When the Super Bowl ends tonight in Indianapolis, most of the Giants and Patriots will shake hands, despite their competitive fire, win or lose.
Oh, some dejected receiver or jubilant linebacker might get in one last dig, but the adults among them will make peace, knowing they’re all pretty much in the same boat.
But if the game pitted the Republicans against the Democrats, they’d bypass such camaraderie. In fact, their duel would go beyond those 60 minutes on the Lucas Oil Stadium turf. They’d be forming strategies to disrupt traffic at the other’s home games next season, extend tax breaks to everyone but the opponent’s season-ticket holders, add a surtax on any local purchase of the rival club’s memorabilia (and require a photo ID), and run TV ads insinuating that anyone wearing the foe’s team colors is un-American.
Divide. Conquer. Maim. At all costs. Don’t just score more touchdowns; force the other franchise into bankruptcy.
Yes, these days, it’s doubtful lawmakers would prioritize any idea that doesn’t represent a wounding, moral defeat for their political opponents. Compromise and the public good have been abandoned in favor of racking up ideological victories. The result isn’t merely maddening for average people who want to live in peace and prosperity. The extremism neglects broader progress on issues with fewer clear winners and losers.
The annual Groundhog Day Economic Forecast breakfast Thursday morning at Indiana State University gave a large crowd of Terre Haute business and industry leaders, managers and employees a state-of-the-economy view from several guest speakers. Each gave helpful explanations of the positives and negatives behind statistics on gross domestic product, median housing prices, and the consumer and business confidence indexes. There were signs of hope, including locally through an expansion at ThyssenKrupp Presta and the purchase of the old Pfizer plant by pharmaceutical maker NantWorks.
As ISU economist Robert Guell closed his forecast for a “fair” 2012 economically, he added a brief but frank commentary.
Emphasizing that he is “a pro-business, establishment Republican,” Guell criticized “toxic politics and the impact on economics.” He zeroed in on his party’s drive to enact the immensely contentious right-to-work law, with the backing of the Indiana Chamber of Commerce. The majority Republicans in the Indiana House and Senate made their top priority a piece of legislation with, as Guell put it, an “only marginal” upside for business. The law, passed last week by the Legislature and signed by Gov. Mitch Daniels, makes Indiana the only state in the industrial Midwest to prohibit labor unions from collecting mandatory representation fees from workers. As Guell pointed out, “private employment in Indiana in closed shops is less than one-tenth of that employment.”
The Republicans’ focus on winning that political battle may inspire a backlash that could jeopardize the party’s hold on both chambers of the General Assembly and the governor’s seat through the November election. “Every labor union dollar in the country that is not pointed at Wisconsin is going to be pointed at Indiana and electing representatives (and perhaps a governor) sympathetic to labor rather than business,” Guell told the crowd.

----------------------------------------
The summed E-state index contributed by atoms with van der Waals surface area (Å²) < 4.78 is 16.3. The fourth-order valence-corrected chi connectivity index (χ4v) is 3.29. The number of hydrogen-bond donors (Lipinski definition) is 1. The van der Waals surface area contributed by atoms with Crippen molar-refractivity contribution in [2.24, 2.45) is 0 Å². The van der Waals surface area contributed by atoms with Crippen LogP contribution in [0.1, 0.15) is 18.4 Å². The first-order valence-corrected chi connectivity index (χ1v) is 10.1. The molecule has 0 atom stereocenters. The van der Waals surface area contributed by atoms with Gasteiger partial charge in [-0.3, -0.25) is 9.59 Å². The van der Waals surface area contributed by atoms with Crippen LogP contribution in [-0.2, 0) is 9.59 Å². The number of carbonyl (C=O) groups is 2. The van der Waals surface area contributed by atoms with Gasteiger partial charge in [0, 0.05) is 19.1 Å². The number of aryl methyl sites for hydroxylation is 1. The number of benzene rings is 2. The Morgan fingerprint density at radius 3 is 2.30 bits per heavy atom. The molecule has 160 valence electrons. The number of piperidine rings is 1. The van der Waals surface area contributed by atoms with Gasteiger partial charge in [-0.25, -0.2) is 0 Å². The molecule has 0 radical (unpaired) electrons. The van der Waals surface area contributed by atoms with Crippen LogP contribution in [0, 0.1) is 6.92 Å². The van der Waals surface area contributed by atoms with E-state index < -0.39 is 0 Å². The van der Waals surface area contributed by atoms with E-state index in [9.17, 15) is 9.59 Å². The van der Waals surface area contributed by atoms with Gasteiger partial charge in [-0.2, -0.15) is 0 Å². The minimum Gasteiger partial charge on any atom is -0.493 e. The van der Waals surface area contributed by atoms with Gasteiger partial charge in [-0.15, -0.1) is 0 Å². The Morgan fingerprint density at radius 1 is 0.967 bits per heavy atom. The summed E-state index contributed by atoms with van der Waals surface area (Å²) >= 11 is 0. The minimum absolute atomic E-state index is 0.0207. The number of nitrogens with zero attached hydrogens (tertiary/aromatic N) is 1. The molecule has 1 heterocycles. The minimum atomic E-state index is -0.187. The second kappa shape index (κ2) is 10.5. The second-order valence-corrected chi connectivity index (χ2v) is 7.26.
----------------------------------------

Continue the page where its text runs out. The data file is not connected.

The prioritization of right-to-work was also costly to the state overall, Guell said, “because instead of focusing on fixing, in a permanent way, the unfunded public pension liability problem, or the unemployment insurance problem, the entire political capital of business was devoted to a cause of insignificant consequence that will only spoil the political environment.
“I say this as a failed politician who was soundly booed at the [local] labor hall,” he added, referring to his unsuccessful bid for the District 2 City Council seat in 2007. “I am a pro-business, establishment Republican who (like our governor once thought) would have left well enough alone” concerning right-to-work.
The two less-prioritized situations Guell mentioned are not small, and affect Hoosier workers, employers and taxpayers. The state’s unfunded public pension liabilities for its pre-1996 Teachers Retirement Fund total approximately $11 billion, according to the governor’s office, and will take 20 to 25 years to pay off. Also, like many states, Indiana owes the federal government a debt of about $2 billion for covering unemployment insurance paid to Hoosier workers.
From a fiscal standpoint, those two complex issues seem more verifiably pressing and significant. But that’s not how things work (or don’t work) in the Statehouse or in Congress.
“We have forgotten in the country that politics is about joint progress and not just about winning,” Guell concluded. “Winning at all costs has become an economically costly activity. Measured in terms of opportunity costs, it is what the state could have accomplished with a joint effort focused on serious problems. As long as this type of behavior is at the center of our state and national politics, we will all be stuck in the mud for a very long time while our debt and unfunded Social Security, Medicare and pension issues grow out of control.”
Democrats in Washington were just as guilty of one-sided tactics in passage of the national health-care act, Guell said moments after his address.
So, is this dysfunctional government destined to just go on and on?
“Somebody,” Guell said, “is going to have to come to the conclusion that winning isn’t enough.”
Until then, we’ll keep our chinstraps buckled.
Mark Bennett can be reached at (812) 231-4377 or firstname.lastname@example.org.